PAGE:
lesson plan CCCS on Electricity that is appropriate for grades 7 to 12. The lesson plan will cover procedures, objectives, materials, and assessment strategies.

Heading: Electricity Unit Lesson

Grades: 7 -- 12

Objectives (Watson): Explore the basic principles concerning electricity

Identify the important questions concerning electricity, electric currents, and electromagnetism.

Give answers to questions asked by students by use of BrainPOP resources.

Share research findings with the members of the class.

To warm-up the students and to assess their prior knowledge, the class will take the Electricity Quiz. Have the class discuss answers to the quiz.

Show a movie related to electricity to the class. Tell the students the various kinds of electricity and what they are used for (Watson).

Have the Q&A projected to the students. Tell them that they shall compose their own electricity related Q&A. Have the students brainstorm either with a partner or independently and choose what questions they would like to give answers to (Watson).

4. Give the students a chance to explore the movies that are there on BrainPop. The students are to watch movies connected in some way to their Q&A and determine the answers to the questions.

5. Do a compilation of the Q&A of the class. This compilation can be shared in the blog of the class or any other platform that allows sharing of a similar nature like a web 2.0 platform (Watson). Alternatively, an interactive bulletin board can be created and the Q&A displayed on the board with the answers covered with paper slips that can be lifted to reveal them.

Text/Concept Introduction:

Electricity is the energy that results when electrons are moved along a path in a conductor. The energy that the moving electrons carry is called electrical energy. Electrical conductors are very good at allowing electrons to flow through them. Many metals can be considered as very good in conducting electricity; this explains their wide usage as electrical circuits. While electricity is not visible to the eye, it is very useful. Power plants are not the creators of electricity, though. Energy cannot be created and cannot be destroyed. As per the Law of Conservation of Energy, the transformation of energy is what leads to electricity (Forms of Energy). For instance, power plants are able to turn the chemical energy present in fuels into thermal energy. The thermal energy then turns water into steam. As the steam goes through the turbines it produces what is known as mechanical energy. The generators are then spun by the turbines and this results in electricity being produced. The electrical energy generated can be used for lighting and heating (Forms of Energy).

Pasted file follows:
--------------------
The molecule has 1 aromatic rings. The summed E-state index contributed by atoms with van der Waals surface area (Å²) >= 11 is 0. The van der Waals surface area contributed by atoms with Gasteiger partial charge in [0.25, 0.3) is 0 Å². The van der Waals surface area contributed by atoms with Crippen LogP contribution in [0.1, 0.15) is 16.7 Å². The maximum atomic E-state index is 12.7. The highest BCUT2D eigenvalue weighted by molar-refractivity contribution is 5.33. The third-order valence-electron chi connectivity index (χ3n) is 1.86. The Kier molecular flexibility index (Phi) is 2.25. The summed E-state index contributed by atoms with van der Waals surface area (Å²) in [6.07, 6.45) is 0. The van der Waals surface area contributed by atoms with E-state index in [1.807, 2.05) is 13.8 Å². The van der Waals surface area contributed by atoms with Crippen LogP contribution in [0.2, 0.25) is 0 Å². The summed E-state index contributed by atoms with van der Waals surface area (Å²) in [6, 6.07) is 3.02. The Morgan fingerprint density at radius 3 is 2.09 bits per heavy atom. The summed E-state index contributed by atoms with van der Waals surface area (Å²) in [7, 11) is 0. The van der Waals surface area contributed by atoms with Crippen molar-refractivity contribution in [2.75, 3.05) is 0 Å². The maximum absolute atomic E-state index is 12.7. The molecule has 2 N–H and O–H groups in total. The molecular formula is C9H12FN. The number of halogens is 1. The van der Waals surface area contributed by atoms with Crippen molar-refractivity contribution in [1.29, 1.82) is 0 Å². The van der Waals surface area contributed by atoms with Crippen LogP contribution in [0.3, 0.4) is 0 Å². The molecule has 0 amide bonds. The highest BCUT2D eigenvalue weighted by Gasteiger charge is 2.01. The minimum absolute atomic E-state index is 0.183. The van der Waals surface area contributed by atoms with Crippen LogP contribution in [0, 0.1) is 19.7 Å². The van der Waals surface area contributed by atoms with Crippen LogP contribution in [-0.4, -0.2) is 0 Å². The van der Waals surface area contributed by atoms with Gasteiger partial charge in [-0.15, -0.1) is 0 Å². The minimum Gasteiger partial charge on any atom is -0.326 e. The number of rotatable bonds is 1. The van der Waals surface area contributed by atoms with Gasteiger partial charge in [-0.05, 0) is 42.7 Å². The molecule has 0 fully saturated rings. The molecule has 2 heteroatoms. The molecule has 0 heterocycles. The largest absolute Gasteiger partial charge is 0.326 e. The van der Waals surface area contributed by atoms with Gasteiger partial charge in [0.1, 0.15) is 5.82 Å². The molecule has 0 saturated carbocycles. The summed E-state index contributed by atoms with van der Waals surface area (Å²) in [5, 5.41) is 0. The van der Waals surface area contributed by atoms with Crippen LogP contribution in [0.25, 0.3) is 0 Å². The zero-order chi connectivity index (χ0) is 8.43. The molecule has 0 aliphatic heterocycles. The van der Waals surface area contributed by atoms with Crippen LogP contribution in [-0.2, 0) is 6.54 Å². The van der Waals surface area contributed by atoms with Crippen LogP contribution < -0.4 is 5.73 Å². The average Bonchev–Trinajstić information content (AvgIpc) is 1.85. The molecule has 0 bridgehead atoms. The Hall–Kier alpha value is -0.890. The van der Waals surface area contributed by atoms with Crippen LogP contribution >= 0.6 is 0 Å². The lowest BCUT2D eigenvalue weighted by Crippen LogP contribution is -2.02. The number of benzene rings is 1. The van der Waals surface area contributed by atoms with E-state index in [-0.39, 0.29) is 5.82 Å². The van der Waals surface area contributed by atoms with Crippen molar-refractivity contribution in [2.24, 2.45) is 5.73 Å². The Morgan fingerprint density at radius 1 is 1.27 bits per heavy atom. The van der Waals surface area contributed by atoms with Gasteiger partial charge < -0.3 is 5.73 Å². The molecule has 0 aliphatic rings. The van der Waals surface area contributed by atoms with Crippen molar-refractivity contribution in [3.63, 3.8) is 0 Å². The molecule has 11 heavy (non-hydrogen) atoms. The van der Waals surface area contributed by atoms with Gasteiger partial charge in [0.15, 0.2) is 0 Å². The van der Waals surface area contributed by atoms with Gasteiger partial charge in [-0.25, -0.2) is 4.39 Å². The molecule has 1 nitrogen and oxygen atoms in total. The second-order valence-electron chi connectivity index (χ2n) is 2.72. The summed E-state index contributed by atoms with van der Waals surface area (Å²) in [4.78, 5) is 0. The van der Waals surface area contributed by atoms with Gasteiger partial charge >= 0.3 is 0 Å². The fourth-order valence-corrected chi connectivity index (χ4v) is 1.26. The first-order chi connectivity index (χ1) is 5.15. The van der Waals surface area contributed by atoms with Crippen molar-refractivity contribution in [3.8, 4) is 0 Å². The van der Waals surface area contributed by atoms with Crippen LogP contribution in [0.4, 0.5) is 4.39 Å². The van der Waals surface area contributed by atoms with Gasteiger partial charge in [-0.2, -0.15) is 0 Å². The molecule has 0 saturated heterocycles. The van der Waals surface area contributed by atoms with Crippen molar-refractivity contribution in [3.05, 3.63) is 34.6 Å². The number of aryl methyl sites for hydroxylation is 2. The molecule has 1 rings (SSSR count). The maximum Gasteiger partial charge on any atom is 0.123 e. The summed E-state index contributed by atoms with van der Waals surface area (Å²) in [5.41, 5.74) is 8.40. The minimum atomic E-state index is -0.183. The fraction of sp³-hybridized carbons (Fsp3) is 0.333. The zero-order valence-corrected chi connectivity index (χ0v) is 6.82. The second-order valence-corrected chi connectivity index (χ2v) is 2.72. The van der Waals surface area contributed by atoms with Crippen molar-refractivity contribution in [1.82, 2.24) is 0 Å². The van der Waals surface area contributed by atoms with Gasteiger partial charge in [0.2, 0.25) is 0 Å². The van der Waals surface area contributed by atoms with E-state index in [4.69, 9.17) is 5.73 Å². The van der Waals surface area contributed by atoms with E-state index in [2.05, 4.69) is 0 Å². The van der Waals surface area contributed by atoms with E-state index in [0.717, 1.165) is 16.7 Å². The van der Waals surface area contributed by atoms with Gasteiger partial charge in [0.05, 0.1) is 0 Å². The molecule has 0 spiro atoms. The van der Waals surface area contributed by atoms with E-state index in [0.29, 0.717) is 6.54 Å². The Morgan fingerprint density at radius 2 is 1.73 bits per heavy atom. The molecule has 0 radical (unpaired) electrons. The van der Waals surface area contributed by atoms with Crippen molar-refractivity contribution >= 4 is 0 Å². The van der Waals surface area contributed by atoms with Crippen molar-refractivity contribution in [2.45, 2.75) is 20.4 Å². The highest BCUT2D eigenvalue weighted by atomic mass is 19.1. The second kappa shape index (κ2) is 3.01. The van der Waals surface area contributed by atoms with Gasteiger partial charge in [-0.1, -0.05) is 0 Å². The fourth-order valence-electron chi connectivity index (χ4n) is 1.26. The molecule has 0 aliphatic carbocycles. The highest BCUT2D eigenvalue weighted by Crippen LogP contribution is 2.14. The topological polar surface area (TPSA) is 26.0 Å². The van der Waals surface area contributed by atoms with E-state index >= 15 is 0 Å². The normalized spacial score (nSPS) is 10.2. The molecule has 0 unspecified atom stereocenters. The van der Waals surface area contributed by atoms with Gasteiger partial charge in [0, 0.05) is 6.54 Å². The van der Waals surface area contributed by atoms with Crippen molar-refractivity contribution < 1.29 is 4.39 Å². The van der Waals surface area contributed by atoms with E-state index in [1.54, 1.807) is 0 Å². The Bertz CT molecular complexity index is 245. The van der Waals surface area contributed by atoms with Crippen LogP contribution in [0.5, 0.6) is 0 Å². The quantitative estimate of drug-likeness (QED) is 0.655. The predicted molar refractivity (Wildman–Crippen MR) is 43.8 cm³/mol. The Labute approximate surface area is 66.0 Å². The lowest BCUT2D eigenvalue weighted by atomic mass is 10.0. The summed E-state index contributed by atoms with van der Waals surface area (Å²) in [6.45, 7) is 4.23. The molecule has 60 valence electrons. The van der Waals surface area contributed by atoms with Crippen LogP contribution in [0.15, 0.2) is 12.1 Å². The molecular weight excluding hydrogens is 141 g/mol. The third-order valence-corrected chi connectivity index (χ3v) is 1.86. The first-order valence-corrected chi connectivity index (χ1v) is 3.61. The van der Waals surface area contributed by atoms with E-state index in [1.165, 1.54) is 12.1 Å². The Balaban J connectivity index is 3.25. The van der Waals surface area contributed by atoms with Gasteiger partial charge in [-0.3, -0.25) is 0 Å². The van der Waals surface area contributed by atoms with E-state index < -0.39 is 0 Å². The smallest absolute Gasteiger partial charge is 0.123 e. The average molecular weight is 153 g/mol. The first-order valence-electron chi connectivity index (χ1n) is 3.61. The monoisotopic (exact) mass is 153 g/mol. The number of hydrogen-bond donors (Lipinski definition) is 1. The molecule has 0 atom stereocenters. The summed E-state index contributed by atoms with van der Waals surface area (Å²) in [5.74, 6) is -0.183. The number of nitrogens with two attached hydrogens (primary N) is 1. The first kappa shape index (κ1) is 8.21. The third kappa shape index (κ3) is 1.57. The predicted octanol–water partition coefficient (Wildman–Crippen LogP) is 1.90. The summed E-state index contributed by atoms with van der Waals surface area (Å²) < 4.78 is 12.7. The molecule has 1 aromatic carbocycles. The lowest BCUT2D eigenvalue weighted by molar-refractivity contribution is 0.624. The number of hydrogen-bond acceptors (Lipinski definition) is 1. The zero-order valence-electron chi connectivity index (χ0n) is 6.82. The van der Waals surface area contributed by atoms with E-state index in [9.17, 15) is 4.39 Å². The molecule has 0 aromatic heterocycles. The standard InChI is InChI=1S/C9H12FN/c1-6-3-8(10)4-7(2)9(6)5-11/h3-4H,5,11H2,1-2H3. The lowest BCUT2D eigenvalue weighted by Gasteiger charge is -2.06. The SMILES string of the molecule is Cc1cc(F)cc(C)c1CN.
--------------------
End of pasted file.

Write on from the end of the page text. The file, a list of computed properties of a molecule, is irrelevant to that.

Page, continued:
Static energy is also a representation of electrical energy. Static energy results when electrons charge/electrons build up at one place. Lightning and thunder are phenomena that can be explained by the release of this static charge. Electrical Potential is the potential energy a charge has due to its location in an electrical field. Volt is the unit used to measure Electrical Potential. Allessandro Volta, an Italian physicist, was the inventor of the very first chemical battery and the unit was named in his honor. With Electrical Potential being measured in volts, voltage is commonly used to refer to it. Voltage is the amount of potential energy between two points in a circuit (Forms of Energy).Common Core Standard Alignments (Watson):CCS.ELA-Literacy.RST.6-8.1

Cite particular textual proof or evidence in support of the analysis

CCSS.ELA-Literacy.WHST.6-8-2

Write explanatory or informative texts, encompassing narration of technical processes, scientific procedures/experiments, or historical happenings.

CCSS.ELA-Liteacy.RST.6-8.4

Make a determination on what the domain-specific phrases or words, key terms and symbols, actually mean given their usage in the various contexts especially in regards to students of grades 6 to 8.

CSS.ELA-Literacy.WHST.6-8.6

Make use of technology (Internet included) to produce, publish, and present to the students the relationships existing between the ideas and information in…